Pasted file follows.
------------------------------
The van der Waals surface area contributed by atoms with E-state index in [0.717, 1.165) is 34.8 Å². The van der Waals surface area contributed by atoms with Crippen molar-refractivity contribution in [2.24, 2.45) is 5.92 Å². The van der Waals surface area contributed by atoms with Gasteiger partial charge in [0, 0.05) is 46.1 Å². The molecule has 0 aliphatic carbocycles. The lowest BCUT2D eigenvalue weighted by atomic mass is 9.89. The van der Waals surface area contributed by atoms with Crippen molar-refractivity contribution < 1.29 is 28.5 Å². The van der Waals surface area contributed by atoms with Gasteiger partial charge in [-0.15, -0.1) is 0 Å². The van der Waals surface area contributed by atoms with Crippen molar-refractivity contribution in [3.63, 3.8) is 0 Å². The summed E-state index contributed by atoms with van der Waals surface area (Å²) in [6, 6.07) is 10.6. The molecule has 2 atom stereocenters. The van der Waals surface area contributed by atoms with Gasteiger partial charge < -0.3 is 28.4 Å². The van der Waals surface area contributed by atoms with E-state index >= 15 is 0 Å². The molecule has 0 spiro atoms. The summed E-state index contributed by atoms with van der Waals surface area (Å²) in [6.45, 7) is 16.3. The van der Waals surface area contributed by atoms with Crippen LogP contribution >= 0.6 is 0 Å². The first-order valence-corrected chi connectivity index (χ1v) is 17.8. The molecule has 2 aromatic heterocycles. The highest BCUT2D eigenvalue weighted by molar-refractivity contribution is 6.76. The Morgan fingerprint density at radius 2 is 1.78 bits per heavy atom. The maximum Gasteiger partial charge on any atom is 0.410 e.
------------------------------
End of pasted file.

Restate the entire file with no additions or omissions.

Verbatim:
The van der Waals surface area contributed by atoms with E-state index in [0.717, 1.165) is 34.8 Å². The van der Waals surface area contributed by atoms with Crippen molar-refractivity contribution in [2.24, 2.45) is 5.92 Å². The van der Waals surface area contributed by atoms with Gasteiger partial charge in [0, 0.05) is 46.1 Å². The molecule has 0 aliphatic carbocycles. The lowest BCUT2D eigenvalue weighted by atomic mass is 9.89. The van der Waals surface area contributed by atoms with Crippen molar-refractivity contribution < 1.29 is 28.5 Å². The van der Waals surface area contributed by atoms with Gasteiger partial charge in [-0.15, -0.1) is 0 Å². The van der Waals surface area contributed by atoms with Crippen molar-refractivity contribution in [3.63, 3.8) is 0 Å². The summed E-state index contributed by atoms with van der Waals surface area (Å²) in [6, 6.07) is 10.6. The molecule has 2 atom stereocenters. The van der Waals surface area contributed by atoms with Gasteiger partial charge < -0.3 is 28.4 Å². The van der Waals surface area contributed by atoms with E-state index >= 15 is 0 Å². The molecule has 0 spiro atoms. The summed E-state index contributed by atoms with van der Waals surface area (Å²) in [6.45, 7) is 16.3. The van der Waals surface area contributed by atoms with Crippen LogP contribution >= 0.6 is 0 Å². The first-order valence-corrected chi connectivity index (χ1v) is 17.8. The molecule has 2 aromatic heterocycles. The highest BCUT2D eigenvalue weighted by molar-refractivity contribution is 6.76. The Morgan fingerprint density at radius 2 is 1.78 bits per heavy atom. The maximum Gasteiger partial charge on any atom is 0.410 e.